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Low Testosterone long term options

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  • #16
    I have read that for low test, some doctors (i.e. endocrinologists) will prescribe PCT type drugs, like HCG to see if they can stimulate natural recovery. Then if that does not work, you can move onto TRT.

    I have also read that low level TRT does not necessarily mean you will be infertile. Some are, some are not. The doctors should be able to help with that, too.

    Banking sperm is a great idea. I don't know the first thing about it.

    Good luck bud, and keep us posted on how things go.


    • #17
      Just an update for everyone following the thread. I got a phone call from the doctors office this morning saying my results came back "normal" at 398 ng/dl and there is no reason to worry/ pursue any treatment. The two things that bug me are that 1.) Its not necessarily "normal" given that Im 22 and the tests have shown a steady decline in my testosterone output since I was 18 (440,460,291,398) 2.) Is the fact that the first test was from a range of 350-950, but the second was from 250-1000, so why the hell would they change the range on me?

      It may seem stupid but I am still going to go see my doctor about options. They can say it is normal for my as an individual but am I wrong in wanting to be my own judge of that?! Im obviously going to benefit from higher levels in the range as opposed to lower and the whole reason I went is beacuse my sleep, recovery, energy, and sex drive are all suffering.


      • #18
        The difference in range they gave you is sometimes different from lab to lab depending on where they sent it to get tested.

        The other thing is most doctors are quite ignorant and uninformed when it comes to HRT. They do the blood test, check to see if your levels fall into the "normal" range and send you on your way. Somehow, they fail to understand that a 20 year old should have much higher test levels than a 60 year old.

        I know for a fact that I feel better with higher test levels. The trouble was finding a doctor educated and understanding enough to help me. I saw about 5 or 6 doctors before finding one that was willing to work with me. He lets me keep my test levels in the upper end of high, many times exceeding.

        You may want to start looking for another doc if yours seems unwilling to investigate further. Just from the symptoms you described is an indicator of low test. I would either start shopping for a new doc or maybe ask him for a referral to an endocrinologist. It took me close to 8 months to find my doc so it does take some work and isn't always easy.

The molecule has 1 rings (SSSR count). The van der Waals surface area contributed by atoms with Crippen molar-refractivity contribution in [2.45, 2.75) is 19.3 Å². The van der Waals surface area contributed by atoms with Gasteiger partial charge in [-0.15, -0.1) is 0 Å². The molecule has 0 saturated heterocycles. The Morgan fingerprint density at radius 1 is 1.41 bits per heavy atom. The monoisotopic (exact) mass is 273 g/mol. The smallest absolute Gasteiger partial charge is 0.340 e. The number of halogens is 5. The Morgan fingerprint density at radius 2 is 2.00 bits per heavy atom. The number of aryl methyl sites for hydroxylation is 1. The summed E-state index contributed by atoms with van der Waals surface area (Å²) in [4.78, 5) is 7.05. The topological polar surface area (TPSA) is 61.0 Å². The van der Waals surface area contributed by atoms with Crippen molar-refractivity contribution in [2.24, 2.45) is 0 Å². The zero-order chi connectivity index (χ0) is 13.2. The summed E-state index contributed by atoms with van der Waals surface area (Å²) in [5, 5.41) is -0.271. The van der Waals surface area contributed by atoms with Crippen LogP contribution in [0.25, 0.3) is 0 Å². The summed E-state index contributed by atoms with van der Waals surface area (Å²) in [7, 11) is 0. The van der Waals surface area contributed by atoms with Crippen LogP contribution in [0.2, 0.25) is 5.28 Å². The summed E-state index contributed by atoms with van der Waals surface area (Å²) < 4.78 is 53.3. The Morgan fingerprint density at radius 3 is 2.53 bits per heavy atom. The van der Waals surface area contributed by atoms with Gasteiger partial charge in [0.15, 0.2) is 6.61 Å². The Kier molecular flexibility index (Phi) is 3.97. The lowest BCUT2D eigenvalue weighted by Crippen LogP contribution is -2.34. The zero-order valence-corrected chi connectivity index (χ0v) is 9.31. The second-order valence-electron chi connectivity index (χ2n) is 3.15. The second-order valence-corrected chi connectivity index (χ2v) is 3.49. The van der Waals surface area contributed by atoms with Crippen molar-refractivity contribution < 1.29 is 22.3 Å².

If you haven't already, you may want to post your questions over in the Anabolic Doc's Forum. He may be able to help.


        • #19
          Thanks, yes the voicemail I got was from his nursing assistant which he may not even have been aware of the phone call. But he agreed when I tested 460 that it was "low for my age" and said that it's not quite low enough for TRT but we could talk about different options. Main point of my irritation is I dont NEED to go to a doctor to get the drugs I want or need to fix the issue. Im putting faith in my insurance company and the medical field to make/ keep me healthy. Im only getting one life and I dont want to live it miserably. I dont drink or do recreational drugs anymore and my wife and I are focussed on finishing school and starting a family.

          All I want is to enjoy the benefits of a healthy (ier) body since my passion is exercise and fitness. I probably wont shop around too much since co-pay are racking up. But I will keep my fingers crossed that my doctor (whos profile says he specializes in HRT) is going to have different views than the nurse who thinks im good to go apparently.


          • #20
            Sometimes when talking with a doctors nurse or assistant, things can get lost in translation. It's always best to speak one on one with your doc. When shopping for docs, many I looked into also said they specialize in HRT, only to find out once meeting them, that I knew more about it than they did. Yes, co-pays can be a pain and add up but it's a part of the process sometimes. Working with both the insurance companies and doctors can be really frustrating. Unfortunately, you can't put all your faith in them to do their job. Sometimes you have to do a lot of the work yourself and work with them together to come up with a solution or plan. Research as much as you can, present your questions, opinions and thoughts and talk to your doc about a long term plan. Like I mentioned before, it took me a good 8 months just to find a doc willing to listen or work with me. Then we went back and forth after many visits trying things his way and then my way, with both of us coming to an understanding to what our goals were. It wasn't easy, but now that we've earned each others trust, it's been smooth sailing ever since.

            I understand where you're coming from and can appreciate your long term outlook on life. I wish you luck and hope things progress smoothly in the future.


            • #21
              Hey thanks for the input bramlok, I am supposed to meet him tomorrow (friday) to discuss the matter. Simultaneously I had an ultrasound done on what turned out to be a case of asymmetrical gyno, weird considering my diet/training/ sleep habits havent changed much and I didnt have it during puberty. Also the fact that its associated hormonal changes leads to hope that help push him towards a protocol like clomid/a-dex for each. Ill post on here how our meeting went tomorrow.